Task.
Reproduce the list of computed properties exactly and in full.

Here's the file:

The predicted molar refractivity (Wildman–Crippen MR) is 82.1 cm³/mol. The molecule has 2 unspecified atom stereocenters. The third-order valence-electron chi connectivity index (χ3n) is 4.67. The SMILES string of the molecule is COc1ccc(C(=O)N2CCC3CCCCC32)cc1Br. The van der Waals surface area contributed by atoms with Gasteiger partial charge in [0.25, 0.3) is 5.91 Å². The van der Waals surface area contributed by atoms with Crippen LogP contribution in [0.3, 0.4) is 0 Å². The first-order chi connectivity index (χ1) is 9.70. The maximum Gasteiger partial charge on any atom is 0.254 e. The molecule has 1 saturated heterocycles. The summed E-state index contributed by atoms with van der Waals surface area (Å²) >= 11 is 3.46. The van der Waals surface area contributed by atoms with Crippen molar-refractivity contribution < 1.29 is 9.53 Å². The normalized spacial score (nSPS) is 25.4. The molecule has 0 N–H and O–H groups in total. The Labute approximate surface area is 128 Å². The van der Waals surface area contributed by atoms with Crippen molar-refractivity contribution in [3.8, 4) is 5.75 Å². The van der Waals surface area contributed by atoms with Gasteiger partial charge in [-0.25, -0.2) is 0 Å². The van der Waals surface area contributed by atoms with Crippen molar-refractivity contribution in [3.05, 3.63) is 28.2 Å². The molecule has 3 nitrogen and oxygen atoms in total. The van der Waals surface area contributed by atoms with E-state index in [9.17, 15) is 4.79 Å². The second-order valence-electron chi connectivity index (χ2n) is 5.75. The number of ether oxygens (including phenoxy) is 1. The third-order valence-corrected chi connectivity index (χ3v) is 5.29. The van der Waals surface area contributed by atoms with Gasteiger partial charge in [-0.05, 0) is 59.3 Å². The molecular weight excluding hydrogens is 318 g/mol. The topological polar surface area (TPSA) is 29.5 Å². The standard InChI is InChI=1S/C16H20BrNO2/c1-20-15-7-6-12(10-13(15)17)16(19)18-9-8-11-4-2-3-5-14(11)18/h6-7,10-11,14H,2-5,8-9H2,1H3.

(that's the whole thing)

The predicted molar refractivity (Wildman–Crippen MR) is 82.1 cm³/mol. The molecule has 2 unspecified atom stereocenters. The third-order valence-electron chi connectivity index (χ3n) is 4.67. The SMILES string of the molecule is COc1ccc(C(=O)N2CCC3CCCCC32)cc1Br. The van der Waals surface area contributed by atoms with Gasteiger partial charge in [0.25, 0.3) is 5.91 Å². The van der Waals surface area contributed by atoms with Crippen LogP contribution in [0.3, 0.4) is 0 Å². The first-order chi connectivity index (χ1) is 9.70. The maximum Gasteiger partial charge on any atom is 0.254 e. The molecule has 1 saturated heterocycles. The summed E-state index contributed by atoms with van der Waals surface area (Å²) >= 11 is 3.46. The van der Waals surface area contributed by atoms with Crippen molar-refractivity contribution < 1.29 is 9.53 Å². The normalized spacial score (nSPS) is 25.4. The molecule has 0 N–H and O–H groups in total. The Labute approximate surface area is 128 Å². The van der Waals surface area contributed by atoms with Crippen molar-refractivity contribution in [3.8, 4) is 5.75 Å². The van der Waals surface area contributed by atoms with Gasteiger partial charge in [-0.25, -0.2) is 0 Å². The van der Waals surface area contributed by atoms with Crippen molar-refractivity contribution in [3.05, 3.63) is 28.2 Å². The molecule has 3 nitrogen and oxygen atoms in total. The van der Waals surface area contributed by atoms with E-state index in [9.17, 15) is 4.79 Å². The second-order valence-electron chi connectivity index (χ2n) is 5.75. The number of ether oxygens (including phenoxy) is 1. The third-order valence-corrected chi connectivity index (χ3v) is 5.29. The van der Waals surface area contributed by atoms with Gasteiger partial charge in [-0.05, 0) is 59.3 Å². The molecular weight excluding hydrogens is 318 g/mol. The topological polar surface area (TPSA) is 29.5 Å². The standard InChI is InChI=1S/C16H20BrNO2/c1-20-15-7-6-12(10-13(15)17)16(19)18-9-8-11-4-2-3-5-14(11)18/h6-7,10-11,14H,2-5,8-9H2,1H3.